Abstract: BACKGROUND: European blueberry (Vaccinium myrtillus L.; EB) is one of the most common shrubs in Nordic forests. It has been exploited through centuries by man and is considered a valuable food. However, it has not been domesticated and all EB fruit is harvested from forest fields. The investigations reported here were undertaken to examine the possibility of EB domestication. OBJECTIVE: With the aid of knowledge achieved through examinations of EB in natural forests and in cultivated fields of lowbush blueberry, the following trials were started to examine if EB could be grown on rich farmland by…adaption of fertilization and addition of natural peat as mulch; and by planting EB mats from a forest field and EB seedlings in a strip of top soil (O-layer) from the same field, with the aim to introduce ericoid mycorrhizal (ErM) fungi. METHOD: The experiments were performed as two field trials (A and B) on agricultural land. Trial A was a block design with four replications, examining the effect on plant growth of nine randomly broadcasted fertilization levels combining nitrogen and phosphorus on fresh planted EB seedlings. In addition, two out of four blocks were randomly mulched with natural peat. Trial B was a split-plot design with three blocks. Each block consisted of two large plots and each large plot contained two small plots. Two fertilization levels were randomly broadcasted in large plots, and two plant types [small plug seedlings propagated in sparsely fertilized peat; and mats of (30 × 20) cm2 from a nearby forest field existing of O-layer and some of the E-layer (wash out soil layer)] were randomly planted in small plots. Seedling plants of trial B (similar plants as in Trial A) were planted in shallow furrows filled with forest soil. Fertilization were N0P0 (control; no fertilizer), and N1P1 (fertilized similar to a medium treatment of trial A). The seedling plants were in a juvenile phase in the year of planting, but the first fruits were observed in the third field year. This indicate that the plants had entered the generative phase. RESULTS: In trial A fertilization increased spatial growth of EB plants and fruit number. However, P alone did not have any significant effect since the level in the soil was high already before establishing the experimental field. Fertilizing with N alone was most effective in terms of spatial growth and fruit number. However, when P fertilizer was applied together with N fertilizer, plant growth and fruit number increased more than when N was applied alone. Fertilization also increased levels of P and S in the soil. Top-dressing had positive effect on growth in the non-fertilized plots. Fertilization of top-dressed plots resulted in poorer plant growth except for N alone and strongest combined fertilization, and there was no clear effect on fruit number. In plots that were not fertilized top-dressing increased total amount of C, N, Ca and Mg. In trial B mycorrhiza was present in all plots and probably influenced the uptake of nutrients by EB. It is of interest that some of the observed ericoid mycorrhiza was apparently formed by basidiomycetous hyphae. CONCLUSIONS: EB grown on agricultural land, were juvenile seedlings in trial A, was strongly influenced by NP fertilization. Fertilization with N gave stronger growth than fertilization with P; however, plants fertilized with P grew better than control. Also, fertilization had positive influence on fruit number, either fertilizing with N alone or in combination with P. Top-dressing with natural peat had positive influence on spatial growth, but no clear effect on fruit number. In trial B ericoid mycorrhizal colonization was present in all treatments in both seedlings (juvenile phase) and established plants in mats (generative phase), and it probably influenced uptake of nutrients. It could be suggested that growing EB on cultivated land is possible, but preferably on a more acid soil than in these trials.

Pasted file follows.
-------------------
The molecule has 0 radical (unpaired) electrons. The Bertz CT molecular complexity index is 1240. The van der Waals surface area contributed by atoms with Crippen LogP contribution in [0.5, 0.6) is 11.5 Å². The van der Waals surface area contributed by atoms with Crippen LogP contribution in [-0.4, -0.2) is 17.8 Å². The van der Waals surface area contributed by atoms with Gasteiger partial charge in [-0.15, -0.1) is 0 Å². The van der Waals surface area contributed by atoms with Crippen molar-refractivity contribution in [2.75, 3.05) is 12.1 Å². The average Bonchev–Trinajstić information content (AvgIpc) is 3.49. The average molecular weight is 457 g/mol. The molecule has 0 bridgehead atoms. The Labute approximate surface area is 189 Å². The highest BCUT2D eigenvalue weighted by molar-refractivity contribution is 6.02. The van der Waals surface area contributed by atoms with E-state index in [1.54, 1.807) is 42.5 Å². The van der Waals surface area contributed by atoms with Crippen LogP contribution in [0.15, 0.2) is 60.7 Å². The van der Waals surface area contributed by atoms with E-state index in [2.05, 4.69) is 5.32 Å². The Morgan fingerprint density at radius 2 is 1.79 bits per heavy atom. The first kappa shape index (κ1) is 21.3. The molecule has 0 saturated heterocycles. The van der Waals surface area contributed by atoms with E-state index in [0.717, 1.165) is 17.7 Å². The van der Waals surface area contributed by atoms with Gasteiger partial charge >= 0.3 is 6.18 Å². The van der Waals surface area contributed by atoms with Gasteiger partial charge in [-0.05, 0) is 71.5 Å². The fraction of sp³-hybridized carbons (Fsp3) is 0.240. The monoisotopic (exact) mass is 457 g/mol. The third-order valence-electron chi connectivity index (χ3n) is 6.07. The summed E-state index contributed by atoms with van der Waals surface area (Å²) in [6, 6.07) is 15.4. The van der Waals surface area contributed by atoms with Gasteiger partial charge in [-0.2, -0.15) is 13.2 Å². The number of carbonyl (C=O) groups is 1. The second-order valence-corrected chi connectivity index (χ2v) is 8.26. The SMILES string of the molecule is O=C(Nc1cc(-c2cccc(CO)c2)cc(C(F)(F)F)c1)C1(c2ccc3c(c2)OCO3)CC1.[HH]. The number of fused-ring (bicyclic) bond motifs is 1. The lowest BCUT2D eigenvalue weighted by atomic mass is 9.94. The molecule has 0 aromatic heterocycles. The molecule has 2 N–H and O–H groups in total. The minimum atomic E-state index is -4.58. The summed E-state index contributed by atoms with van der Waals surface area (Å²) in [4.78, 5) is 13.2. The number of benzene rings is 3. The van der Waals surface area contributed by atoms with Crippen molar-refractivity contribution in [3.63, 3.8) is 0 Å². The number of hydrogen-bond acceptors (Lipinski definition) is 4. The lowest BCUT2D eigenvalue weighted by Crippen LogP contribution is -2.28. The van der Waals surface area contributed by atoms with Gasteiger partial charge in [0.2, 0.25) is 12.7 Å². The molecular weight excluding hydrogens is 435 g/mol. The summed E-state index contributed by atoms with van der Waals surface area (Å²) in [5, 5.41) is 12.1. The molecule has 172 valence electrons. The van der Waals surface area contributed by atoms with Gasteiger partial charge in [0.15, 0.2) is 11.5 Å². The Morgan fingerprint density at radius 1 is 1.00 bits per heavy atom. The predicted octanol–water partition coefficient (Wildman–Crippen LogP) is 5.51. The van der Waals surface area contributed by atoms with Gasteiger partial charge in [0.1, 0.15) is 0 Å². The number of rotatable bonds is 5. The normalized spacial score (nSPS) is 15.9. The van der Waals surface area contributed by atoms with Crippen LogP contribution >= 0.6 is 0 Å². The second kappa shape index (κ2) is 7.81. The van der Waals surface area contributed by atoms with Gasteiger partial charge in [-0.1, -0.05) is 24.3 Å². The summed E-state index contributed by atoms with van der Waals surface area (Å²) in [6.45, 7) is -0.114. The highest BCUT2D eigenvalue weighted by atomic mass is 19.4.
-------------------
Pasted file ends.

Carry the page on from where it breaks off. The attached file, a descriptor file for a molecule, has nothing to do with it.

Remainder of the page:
Keywords: Soil, nitrogen, phosphorous, mycorrhiza, plant type
Abstract: BACKGROUND: Garcinia indica Choisy, a slender evergreen tree is endemic to the west coast of India. The dried rind of the fruit of Garcinia indica is an Indian spice and a food additive. Many therapeutic effects of the fruit have been reported in literature. OBJECTIVE: The present study investigates the cardioprotective and antioxidant activity of a hydroalcoholic extract of Garcinia indica fruit rind (GIE) in isoproterenol (ISO) induced myocardial necrosis in rats. METHODS: Male Wistar rats were treated with GIE (400 & 800 mg/kg, po) daily for 30 days and administered ISO…(85 mg/kg, sc) on the last 2 days at an interval of 24 hr to induce myocardial injury. Activities of marker enzymes (AST, LDH and CK-MB) were assessed in serum and heart. The lipid peroxidation marker malondialdehyde and endogenous antioxidants viz., reduced glutathione, superoxide dismutase, catalase, glutathione peroxidase and glutathione reductase were assayed in heart. RESULTS: Significant myocardial necrosis, depletion of GSH levels, decrease in antioxidant and marker enzyme activities in the heart homogenate, elevation in malondialdehyde levels and an increase in serum levels of marker enzymes (AST, LDH & CK-MB) was observed in ISO treated rats when compared with normal rats. Pre-treatment of GIE to ISO treated rats resulted in a significant attenuation of the ISO-elevated levels of serum marker enzymes and malondialdehyde, and restoration of the levels of the ISO-depleted marker enzymes, reduced glutathione and antioxidant enzymes. The biochemical results were corroborated by electrocardiographic and histopathological findings. CONCLUSION: It may be concluded that GIE oral treatment to ISO challenged rats augments endogenous antioxidants of rat heart, enhances scavenging of free radicals and inhibits lipid peroxidation of membrane, thereby salvaging the myocardium from the deleterious effects of ISO.